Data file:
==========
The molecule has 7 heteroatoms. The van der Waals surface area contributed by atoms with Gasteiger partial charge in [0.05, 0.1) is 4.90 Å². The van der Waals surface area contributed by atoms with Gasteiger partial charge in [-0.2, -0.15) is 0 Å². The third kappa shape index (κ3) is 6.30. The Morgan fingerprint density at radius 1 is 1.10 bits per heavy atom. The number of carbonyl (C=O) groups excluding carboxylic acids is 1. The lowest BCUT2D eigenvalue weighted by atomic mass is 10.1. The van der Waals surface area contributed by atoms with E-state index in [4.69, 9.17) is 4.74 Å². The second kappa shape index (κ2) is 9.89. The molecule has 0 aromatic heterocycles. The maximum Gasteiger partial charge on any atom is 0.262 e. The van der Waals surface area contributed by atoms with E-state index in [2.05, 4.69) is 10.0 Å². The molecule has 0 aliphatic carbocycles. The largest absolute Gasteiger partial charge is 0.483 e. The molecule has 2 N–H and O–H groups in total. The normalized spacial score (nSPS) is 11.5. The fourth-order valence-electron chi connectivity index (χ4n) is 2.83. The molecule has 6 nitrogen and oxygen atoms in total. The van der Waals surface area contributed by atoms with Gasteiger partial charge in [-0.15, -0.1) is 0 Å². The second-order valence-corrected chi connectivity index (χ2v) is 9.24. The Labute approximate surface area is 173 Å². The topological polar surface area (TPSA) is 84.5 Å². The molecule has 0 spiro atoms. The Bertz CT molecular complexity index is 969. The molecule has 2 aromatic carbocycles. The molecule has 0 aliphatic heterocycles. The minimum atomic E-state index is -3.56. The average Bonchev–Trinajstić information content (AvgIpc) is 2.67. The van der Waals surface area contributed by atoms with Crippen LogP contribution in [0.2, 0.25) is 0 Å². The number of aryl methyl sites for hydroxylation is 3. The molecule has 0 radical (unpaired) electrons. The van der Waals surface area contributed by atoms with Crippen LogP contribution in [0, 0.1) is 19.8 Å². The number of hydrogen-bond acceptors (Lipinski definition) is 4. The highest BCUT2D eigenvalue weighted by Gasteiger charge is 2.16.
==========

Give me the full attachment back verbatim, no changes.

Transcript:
The molecule has 7 heteroatoms. The van der Waals surface area contributed by atoms with Gasteiger partial charge in [0.05, 0.1) is 4.90 Å². The van der Waals surface area contributed by atoms with Gasteiger partial charge in [-0.2, -0.15) is 0 Å². The third kappa shape index (κ3) is 6.30. The Morgan fingerprint density at radius 1 is 1.10 bits per heavy atom. The number of carbonyl (C=O) groups excluding carboxylic acids is 1. The lowest BCUT2D eigenvalue weighted by atomic mass is 10.1. The van der Waals surface area contributed by atoms with E-state index in [4.69, 9.17) is 4.74 Å². The second kappa shape index (κ2) is 9.89. The molecule has 0 aromatic heterocycles. The maximum Gasteiger partial charge on any atom is 0.262 e. The van der Waals surface area contributed by atoms with E-state index in [2.05, 4.69) is 10.0 Å². The molecule has 0 aliphatic carbocycles. The largest absolute Gasteiger partial charge is 0.483 e. The molecule has 2 N–H and O–H groups in total. The normalized spacial score (nSPS) is 11.5. The fourth-order valence-electron chi connectivity index (χ4n) is 2.83. The molecule has 6 nitrogen and oxygen atoms in total. The van der Waals surface area contributed by atoms with Gasteiger partial charge in [-0.15, -0.1) is 0 Å². The second-order valence-corrected chi connectivity index (χ2v) is 9.24. The Labute approximate surface area is 173 Å². The topological polar surface area (TPSA) is 84.5 Å². The molecule has 0 spiro atoms. The Bertz CT molecular complexity index is 969. The molecule has 2 aromatic carbocycles. The molecule has 0 aliphatic heterocycles. The minimum atomic E-state index is -3.56. The average Bonchev–Trinajstić information content (AvgIpc) is 2.67. The van der Waals surface area contributed by atoms with Crippen LogP contribution in [0.2, 0.25) is 0 Å². The number of aryl methyl sites for hydroxylation is 3. The molecule has 0 radical (unpaired) electrons. The van der Waals surface area contributed by atoms with Crippen LogP contribution in [0, 0.1) is 19.8 Å². The number of hydrogen-bond acceptors (Lipinski definition) is 4. The highest BCUT2D eigenvalue weighted by Gasteiger charge is 2.16.